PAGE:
The slide member 56 is dimensioned so that it will permit the rocker 48 to move slightly as the bar passes over the pivot point of the rocker. This movement is sufficient to prevent jamming of the mechanism but does not permit the switch to be moved when the bar is at either extreme position of its travel.
FIGS. 5 and 6 shown an arrangement in which a slider 64 is constrained for pivotal movement relative to a support plate 66. A circular protrusion 68 on the slider 64 is housed in an aperture 70 on the support plate 66 to guide the slider 64.
A square hole 72 is provided in the slider spaced from the protrusion 68. The hole 72 encompasses a switch handle 74 of a switch mechanism.
The support plate 66 is attached to a switch fascia 76 by a pair of screws 78 which may conveniently be used to secure the switch mechanism to the fascia. The support plate 66 is undercut adjacent the aperture 70 so that the support plate may abut the fascia and yet permit pivotal movement of the slider.
The slider 64 is provided with a pair of holes 80 at opposite ends. A pair of cords 82, 84 pass through respective holes and terminate in handles of any convenient form. The cords are secured to the slider by knots.
The switch is operated by pulling on one of the cords, 82, which causes pivotal movement of the slider. The edge of the hole 72 engages the switch handle 74 and moves it to its extreme position. The hole 72 is dimensioned to accommodate the slight lateral movement of the hole 72 during pivotal movement of the slider 64. The switch mechanism may be returned to its other position by pulling of the cord 84.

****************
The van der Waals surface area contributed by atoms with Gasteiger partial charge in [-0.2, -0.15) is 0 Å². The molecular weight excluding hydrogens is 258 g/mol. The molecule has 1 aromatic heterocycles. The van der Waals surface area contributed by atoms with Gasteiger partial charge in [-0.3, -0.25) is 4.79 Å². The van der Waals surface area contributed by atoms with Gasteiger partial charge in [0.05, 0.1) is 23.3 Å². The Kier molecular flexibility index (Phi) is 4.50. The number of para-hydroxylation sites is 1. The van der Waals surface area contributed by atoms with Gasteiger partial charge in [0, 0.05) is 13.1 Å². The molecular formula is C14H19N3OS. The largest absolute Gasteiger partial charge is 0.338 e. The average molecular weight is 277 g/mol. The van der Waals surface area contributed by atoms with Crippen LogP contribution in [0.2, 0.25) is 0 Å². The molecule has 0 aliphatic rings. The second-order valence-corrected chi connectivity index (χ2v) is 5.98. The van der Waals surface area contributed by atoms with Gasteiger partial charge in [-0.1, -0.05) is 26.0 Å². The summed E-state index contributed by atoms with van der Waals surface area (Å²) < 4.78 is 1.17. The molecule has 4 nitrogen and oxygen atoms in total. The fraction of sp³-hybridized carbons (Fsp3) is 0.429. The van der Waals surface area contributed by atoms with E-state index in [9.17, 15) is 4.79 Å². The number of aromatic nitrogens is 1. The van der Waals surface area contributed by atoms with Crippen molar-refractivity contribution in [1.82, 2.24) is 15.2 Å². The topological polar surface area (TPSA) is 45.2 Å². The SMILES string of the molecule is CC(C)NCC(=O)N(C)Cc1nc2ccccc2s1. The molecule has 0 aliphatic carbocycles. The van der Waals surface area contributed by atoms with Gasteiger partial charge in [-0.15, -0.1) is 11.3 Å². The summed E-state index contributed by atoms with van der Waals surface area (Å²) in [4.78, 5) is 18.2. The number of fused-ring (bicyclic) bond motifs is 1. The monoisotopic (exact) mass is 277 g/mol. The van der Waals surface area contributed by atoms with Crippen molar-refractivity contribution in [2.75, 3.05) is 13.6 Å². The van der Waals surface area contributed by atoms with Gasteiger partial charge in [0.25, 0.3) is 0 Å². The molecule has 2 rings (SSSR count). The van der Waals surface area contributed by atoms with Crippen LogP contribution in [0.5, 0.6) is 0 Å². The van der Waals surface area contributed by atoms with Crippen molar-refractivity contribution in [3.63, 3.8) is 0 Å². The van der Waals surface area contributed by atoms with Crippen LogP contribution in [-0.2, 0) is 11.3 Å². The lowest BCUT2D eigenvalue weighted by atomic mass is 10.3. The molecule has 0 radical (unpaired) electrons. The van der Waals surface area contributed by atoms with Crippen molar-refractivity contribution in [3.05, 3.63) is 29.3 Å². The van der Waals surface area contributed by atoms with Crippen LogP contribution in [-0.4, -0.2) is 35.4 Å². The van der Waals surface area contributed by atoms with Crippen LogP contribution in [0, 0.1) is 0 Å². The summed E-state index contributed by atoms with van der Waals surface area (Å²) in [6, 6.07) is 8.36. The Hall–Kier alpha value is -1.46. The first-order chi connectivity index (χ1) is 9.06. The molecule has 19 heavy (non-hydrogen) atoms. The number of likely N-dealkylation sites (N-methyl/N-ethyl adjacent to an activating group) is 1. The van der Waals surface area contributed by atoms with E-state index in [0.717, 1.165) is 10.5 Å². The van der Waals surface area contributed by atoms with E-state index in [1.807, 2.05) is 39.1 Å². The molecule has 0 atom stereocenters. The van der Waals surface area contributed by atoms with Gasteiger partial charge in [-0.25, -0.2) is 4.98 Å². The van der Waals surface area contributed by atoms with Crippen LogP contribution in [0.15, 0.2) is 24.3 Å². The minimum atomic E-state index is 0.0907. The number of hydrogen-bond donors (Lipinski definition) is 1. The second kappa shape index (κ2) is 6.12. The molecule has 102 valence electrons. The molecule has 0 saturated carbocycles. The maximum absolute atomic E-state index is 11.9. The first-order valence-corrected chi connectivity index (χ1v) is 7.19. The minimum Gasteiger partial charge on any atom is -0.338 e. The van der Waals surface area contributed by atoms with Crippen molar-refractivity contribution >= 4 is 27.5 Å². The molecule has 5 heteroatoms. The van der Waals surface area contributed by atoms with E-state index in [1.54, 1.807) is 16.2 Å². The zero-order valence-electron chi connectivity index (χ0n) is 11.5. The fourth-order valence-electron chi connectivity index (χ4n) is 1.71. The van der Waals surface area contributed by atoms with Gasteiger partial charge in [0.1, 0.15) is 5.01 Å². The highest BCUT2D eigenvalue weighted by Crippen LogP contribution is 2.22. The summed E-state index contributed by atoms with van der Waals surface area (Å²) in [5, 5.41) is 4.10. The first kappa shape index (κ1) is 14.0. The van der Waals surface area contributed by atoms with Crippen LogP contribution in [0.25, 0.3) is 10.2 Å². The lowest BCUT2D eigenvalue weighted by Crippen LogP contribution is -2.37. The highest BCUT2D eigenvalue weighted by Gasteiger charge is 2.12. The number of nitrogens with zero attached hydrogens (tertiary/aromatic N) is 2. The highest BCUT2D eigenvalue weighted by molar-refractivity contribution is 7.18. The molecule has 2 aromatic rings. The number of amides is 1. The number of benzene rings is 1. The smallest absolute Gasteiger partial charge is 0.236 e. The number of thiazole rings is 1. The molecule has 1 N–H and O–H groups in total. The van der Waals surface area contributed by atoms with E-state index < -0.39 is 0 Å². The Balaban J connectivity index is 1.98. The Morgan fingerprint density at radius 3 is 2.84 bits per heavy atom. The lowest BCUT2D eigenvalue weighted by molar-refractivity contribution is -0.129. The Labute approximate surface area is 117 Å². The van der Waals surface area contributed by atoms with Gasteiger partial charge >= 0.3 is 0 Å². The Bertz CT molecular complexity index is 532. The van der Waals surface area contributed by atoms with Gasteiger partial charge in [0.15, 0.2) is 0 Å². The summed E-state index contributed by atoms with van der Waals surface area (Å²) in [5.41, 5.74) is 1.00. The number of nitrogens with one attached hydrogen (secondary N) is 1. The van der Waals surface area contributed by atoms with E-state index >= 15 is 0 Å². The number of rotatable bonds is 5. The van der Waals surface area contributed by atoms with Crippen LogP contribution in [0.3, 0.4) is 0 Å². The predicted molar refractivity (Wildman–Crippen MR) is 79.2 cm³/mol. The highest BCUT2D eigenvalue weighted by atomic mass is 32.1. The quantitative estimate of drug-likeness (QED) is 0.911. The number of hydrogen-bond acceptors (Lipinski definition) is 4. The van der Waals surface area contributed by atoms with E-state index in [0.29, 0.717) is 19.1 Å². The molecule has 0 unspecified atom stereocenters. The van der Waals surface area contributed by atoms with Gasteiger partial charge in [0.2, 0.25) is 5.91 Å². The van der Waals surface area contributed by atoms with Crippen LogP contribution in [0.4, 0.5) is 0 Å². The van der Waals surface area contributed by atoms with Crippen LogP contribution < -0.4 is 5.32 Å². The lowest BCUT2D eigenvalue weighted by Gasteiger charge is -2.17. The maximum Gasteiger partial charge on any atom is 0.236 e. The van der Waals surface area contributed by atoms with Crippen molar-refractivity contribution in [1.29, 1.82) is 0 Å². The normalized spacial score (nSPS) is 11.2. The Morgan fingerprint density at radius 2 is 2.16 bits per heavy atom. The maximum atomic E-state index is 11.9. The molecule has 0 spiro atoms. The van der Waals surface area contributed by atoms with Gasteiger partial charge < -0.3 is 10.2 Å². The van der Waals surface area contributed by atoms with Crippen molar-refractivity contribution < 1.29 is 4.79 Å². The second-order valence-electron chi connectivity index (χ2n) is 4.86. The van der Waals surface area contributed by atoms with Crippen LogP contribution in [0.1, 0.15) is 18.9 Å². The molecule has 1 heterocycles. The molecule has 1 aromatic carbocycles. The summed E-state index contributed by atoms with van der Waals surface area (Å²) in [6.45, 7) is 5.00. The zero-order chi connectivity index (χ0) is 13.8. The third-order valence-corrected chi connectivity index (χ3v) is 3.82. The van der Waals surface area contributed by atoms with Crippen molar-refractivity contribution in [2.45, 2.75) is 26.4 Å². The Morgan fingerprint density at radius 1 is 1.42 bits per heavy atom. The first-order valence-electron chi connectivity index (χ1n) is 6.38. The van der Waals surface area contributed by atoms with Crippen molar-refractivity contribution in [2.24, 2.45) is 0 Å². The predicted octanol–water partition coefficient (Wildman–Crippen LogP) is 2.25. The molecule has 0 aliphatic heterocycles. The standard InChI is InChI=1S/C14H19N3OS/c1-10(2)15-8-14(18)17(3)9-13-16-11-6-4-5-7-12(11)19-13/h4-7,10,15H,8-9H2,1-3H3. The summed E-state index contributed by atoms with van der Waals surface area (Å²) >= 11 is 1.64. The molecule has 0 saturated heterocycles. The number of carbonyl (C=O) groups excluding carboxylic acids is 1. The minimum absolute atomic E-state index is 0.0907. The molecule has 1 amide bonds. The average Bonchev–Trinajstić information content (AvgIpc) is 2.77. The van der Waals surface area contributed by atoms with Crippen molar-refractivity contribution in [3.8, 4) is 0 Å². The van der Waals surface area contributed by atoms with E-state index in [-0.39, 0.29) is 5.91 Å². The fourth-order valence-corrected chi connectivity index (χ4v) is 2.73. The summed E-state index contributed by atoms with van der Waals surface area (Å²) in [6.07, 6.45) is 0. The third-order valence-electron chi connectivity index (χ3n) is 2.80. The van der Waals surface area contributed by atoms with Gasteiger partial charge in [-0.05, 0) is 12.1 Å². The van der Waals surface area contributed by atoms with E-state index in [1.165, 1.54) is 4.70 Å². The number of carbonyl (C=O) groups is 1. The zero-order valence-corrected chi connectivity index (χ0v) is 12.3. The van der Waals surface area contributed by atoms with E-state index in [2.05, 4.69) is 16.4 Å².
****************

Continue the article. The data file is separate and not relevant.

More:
The arrangement also permits direct operation of the switch handle 74 since it protrudes above the surface of the slider 64.
It will be seen that the above arrangements provide a simple, yet effective switching arrangement which allows manipulation by adults or children without inconveniencing either. Clearly the embodiment shown in FIGS. 1, 2 and 5 could be integrally formed with the fascia of the switch 14 in a manner shown in FIG. 4 or likewise the arrangement of FIG. 4 could be provided as an adapter similar to that shown in FIGS. 1, 2 and 5. The arcuate member 54 of FIG. 4 could be substituted for the pulley arrangement shown in FIGS. 1 and 2 if preferred.
Similarly the arrangement shown in FIG. 5 could be utilized to operate a rocker switch in the manner shown in FIG. 4.
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|Citing Patent||Filing date||Publication date||Applicant||Title|
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|International Classification||H01H9/16, H01H15/10, H01H23/14, H01H17/06|